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Interest Rates and Monetary Velocity in Australia and the United States

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  • M. K. LEWIS

Abstract

Two problems have become evident in recent work on the demand for money. One is the implausibly long lags in the demand for money function, the other is a tendency for short‐run instability during the 1970s. This paper argues that these problems stem from a point raised by Milton Friedman in 1959 but neglected subsequently: namely, the failure of reference cycles in interest rates to conform in timing with cycles in velocity. The cyclical association between interest rates and velocity is examined for both Australia and the US using cross‐spectral methods, and evidence is found of the timing relationships which puzzled Friedman and led him to doubt that interest rates significantly affected the demand for money. After considering the implications of these findings, it is concluded that many models of the demand for money appear to be mis‐specified, and the two problems mentioned above are symptomatic of this. A different approach to modelling the demand for money is outlined, in which a short‐lead relationship in the money market is substituted for the long lags found by other researchers.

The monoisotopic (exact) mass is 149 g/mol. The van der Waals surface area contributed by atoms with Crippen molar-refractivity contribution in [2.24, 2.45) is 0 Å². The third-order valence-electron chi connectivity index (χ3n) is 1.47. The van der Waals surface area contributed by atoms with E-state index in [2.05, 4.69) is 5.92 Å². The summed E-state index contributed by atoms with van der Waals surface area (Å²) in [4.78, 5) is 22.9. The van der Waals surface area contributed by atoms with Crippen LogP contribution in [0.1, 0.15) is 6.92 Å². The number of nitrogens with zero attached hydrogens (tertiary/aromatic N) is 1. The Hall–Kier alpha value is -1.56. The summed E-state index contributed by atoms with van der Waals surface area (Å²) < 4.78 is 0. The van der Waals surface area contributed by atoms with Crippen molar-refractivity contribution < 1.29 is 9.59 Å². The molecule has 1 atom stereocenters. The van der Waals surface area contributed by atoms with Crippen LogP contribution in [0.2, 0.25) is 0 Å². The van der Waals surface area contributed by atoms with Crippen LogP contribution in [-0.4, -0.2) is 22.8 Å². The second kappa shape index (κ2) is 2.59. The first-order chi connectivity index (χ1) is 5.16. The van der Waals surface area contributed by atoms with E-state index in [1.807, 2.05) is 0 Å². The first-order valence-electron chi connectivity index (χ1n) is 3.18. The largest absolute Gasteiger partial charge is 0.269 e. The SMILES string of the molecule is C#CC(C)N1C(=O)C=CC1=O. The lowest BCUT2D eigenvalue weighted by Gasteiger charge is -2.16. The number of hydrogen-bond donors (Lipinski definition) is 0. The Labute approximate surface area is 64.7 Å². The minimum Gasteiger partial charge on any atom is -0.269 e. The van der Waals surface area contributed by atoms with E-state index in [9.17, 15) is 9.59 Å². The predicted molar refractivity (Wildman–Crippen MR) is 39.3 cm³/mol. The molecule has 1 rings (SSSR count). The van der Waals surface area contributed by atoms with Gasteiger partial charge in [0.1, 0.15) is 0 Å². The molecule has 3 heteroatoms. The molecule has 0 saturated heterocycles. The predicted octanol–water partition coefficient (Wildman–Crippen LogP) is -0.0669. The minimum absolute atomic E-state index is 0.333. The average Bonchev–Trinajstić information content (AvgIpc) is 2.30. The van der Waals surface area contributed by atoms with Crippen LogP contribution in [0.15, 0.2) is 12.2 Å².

Suggested Citation

  • M. K. Lewis, 1978. "Interest Rates and Monetary Velocity in Australia and the United States," The Economic Record, The Economic Society of Australia, vol. 54(1), pages 111-126, April.
  • Handle: RePEc:bla:ecorec:v:54:y:1978:i:1:p:111-126
    DOI: 10.1111/j.1475-4932.1978.tb00320.x
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    File URL: https://doi.org/10.1111/j.1475-4932.1978.tb00320.x
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    Cited by:

    1. A. Petridis, 1984. "Prospects for the Australian Economy in 1984," The Economic Record, The Economic Society of Australia, vol. 60(1), pages 1-15, March.

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